Revolution
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Syed Ali Zia Jaffery |

The force of history is very compelling; past greatly impinges upon the present. One can find credence in this claim. Nations don’t forget past glories and tragedies alike. These memories affect national psyche, and hence determine hostilities and animosities. As an example, we see Iranian defiance towards the West as regards its nukes is embedded in historical fears of foreign dominations. History would certainly have been different without some titanic revolutions. Indeed, Europe would have been different had there been no Napoleon.

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There would have been no Napoleon without the French Revolution, for he was the child of the revolution. We need not go into the magnitude and the importance of this great event of 1789. As the topic suggests, the piece attempts to shed light on Aristotle’s theory of revolution and the French Revolution. This would allow us to see how similar or dissimilar his theory was with actual revolution.  Was his theory in-line with the practical dynamics of the French Revolution? Other such questions would be addressed in the piece.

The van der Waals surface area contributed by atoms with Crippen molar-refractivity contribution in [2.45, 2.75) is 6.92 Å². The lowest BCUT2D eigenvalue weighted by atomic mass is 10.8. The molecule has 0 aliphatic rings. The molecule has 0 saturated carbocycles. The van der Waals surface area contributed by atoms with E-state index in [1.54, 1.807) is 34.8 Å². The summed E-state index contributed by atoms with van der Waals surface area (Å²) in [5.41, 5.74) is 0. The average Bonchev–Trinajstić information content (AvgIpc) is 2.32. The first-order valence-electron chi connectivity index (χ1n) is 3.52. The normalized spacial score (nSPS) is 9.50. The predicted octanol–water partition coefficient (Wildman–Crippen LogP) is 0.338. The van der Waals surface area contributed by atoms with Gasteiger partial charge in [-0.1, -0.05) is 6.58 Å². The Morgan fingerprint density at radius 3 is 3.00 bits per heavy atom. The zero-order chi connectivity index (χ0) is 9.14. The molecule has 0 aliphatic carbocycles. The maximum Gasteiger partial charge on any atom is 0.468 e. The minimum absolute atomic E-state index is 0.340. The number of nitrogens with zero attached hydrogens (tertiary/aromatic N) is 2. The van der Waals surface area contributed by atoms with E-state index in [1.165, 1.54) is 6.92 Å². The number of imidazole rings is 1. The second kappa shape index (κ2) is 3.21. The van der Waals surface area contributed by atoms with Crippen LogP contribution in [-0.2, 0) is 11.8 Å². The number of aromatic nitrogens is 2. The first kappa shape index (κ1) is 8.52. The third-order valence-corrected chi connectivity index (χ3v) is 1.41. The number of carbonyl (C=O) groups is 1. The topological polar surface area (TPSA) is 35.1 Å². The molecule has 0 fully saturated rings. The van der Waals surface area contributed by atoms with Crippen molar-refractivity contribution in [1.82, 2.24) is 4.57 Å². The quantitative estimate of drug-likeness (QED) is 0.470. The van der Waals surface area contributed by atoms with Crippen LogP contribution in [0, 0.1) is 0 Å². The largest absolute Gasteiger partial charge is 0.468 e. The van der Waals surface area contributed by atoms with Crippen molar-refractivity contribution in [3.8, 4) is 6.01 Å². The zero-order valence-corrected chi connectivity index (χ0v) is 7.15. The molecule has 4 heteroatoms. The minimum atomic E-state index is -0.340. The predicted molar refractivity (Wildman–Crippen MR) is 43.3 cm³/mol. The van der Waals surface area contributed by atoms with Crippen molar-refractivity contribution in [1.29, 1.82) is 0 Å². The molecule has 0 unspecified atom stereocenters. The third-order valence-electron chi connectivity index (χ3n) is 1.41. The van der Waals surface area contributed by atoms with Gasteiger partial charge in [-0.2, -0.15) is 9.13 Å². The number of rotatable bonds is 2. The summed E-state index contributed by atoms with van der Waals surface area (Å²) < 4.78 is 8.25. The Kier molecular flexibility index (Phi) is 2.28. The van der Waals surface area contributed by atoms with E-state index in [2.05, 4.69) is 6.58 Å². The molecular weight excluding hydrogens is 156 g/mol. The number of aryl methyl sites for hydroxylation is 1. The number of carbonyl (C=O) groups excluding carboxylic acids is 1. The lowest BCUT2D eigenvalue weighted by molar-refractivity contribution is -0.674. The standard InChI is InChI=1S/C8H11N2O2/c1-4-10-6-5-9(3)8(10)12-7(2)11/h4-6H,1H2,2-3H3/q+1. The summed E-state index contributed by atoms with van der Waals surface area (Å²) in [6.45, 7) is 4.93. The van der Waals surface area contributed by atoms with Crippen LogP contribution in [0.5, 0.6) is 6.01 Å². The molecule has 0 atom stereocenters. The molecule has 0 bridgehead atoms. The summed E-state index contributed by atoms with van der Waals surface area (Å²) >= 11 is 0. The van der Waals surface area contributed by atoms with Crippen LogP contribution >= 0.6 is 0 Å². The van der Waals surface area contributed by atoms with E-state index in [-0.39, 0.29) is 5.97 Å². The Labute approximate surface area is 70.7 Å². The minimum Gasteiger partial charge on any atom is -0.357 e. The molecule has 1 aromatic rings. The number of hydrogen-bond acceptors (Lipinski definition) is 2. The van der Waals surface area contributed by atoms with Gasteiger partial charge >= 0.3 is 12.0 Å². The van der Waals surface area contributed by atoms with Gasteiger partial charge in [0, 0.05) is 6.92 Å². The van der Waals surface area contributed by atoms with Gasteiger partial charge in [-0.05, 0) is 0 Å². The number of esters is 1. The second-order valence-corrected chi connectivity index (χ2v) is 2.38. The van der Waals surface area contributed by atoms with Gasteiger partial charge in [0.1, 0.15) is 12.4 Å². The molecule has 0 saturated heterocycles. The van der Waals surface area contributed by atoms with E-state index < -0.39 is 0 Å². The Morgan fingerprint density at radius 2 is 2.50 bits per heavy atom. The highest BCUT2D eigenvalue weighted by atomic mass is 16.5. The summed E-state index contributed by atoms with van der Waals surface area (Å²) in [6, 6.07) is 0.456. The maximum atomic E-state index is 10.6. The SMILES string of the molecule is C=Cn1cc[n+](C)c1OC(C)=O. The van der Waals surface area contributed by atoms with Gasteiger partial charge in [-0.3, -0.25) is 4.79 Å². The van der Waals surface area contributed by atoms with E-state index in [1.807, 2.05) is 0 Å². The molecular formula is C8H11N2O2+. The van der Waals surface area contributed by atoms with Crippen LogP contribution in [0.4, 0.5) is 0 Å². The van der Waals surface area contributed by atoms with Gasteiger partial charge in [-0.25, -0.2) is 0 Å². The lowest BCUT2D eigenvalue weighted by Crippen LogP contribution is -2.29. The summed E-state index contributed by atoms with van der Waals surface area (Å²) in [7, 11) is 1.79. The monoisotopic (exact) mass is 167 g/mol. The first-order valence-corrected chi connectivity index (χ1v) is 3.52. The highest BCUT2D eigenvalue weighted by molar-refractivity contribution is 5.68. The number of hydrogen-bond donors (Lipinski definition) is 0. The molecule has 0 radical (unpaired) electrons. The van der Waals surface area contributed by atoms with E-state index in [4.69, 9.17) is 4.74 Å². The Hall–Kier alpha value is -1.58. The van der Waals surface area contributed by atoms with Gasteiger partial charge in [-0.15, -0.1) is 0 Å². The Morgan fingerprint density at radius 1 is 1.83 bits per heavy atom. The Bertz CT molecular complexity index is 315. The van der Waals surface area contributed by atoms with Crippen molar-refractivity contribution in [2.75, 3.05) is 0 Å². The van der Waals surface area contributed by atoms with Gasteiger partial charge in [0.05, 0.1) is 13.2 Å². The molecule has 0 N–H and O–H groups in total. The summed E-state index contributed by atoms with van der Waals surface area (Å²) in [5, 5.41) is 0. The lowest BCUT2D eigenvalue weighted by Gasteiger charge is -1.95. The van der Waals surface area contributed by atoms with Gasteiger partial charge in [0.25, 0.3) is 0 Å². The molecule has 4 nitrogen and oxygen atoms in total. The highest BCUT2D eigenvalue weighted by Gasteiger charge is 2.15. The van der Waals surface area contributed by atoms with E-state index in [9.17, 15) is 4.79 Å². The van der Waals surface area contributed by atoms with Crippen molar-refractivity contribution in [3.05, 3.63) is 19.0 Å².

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Aristotle’s theory of revolution

 Poverty is the parent of all revolutions and crime.” Aristotle.

Revolutions, at the end of the day, bring about a change, usually a radical one in something. For the consumption of this paper, we need to look at a change in political order. Aristotle, who gave his ideas in fields ranging from metaphysics to ethics, also delved on political philosophy. His seminal work being Politics, which comprises of 8 books. Book V deals with the causes of revolution, and as to how various types of governments can quell revolts.  We would only focus on the causes though.

Aristotle considered that there are two kinds of revolutions. One type brings about or desires a change in regime. The other calls for a change in some elements within a regime.  Aristotle hinged his theory on what he called “factional conflict”.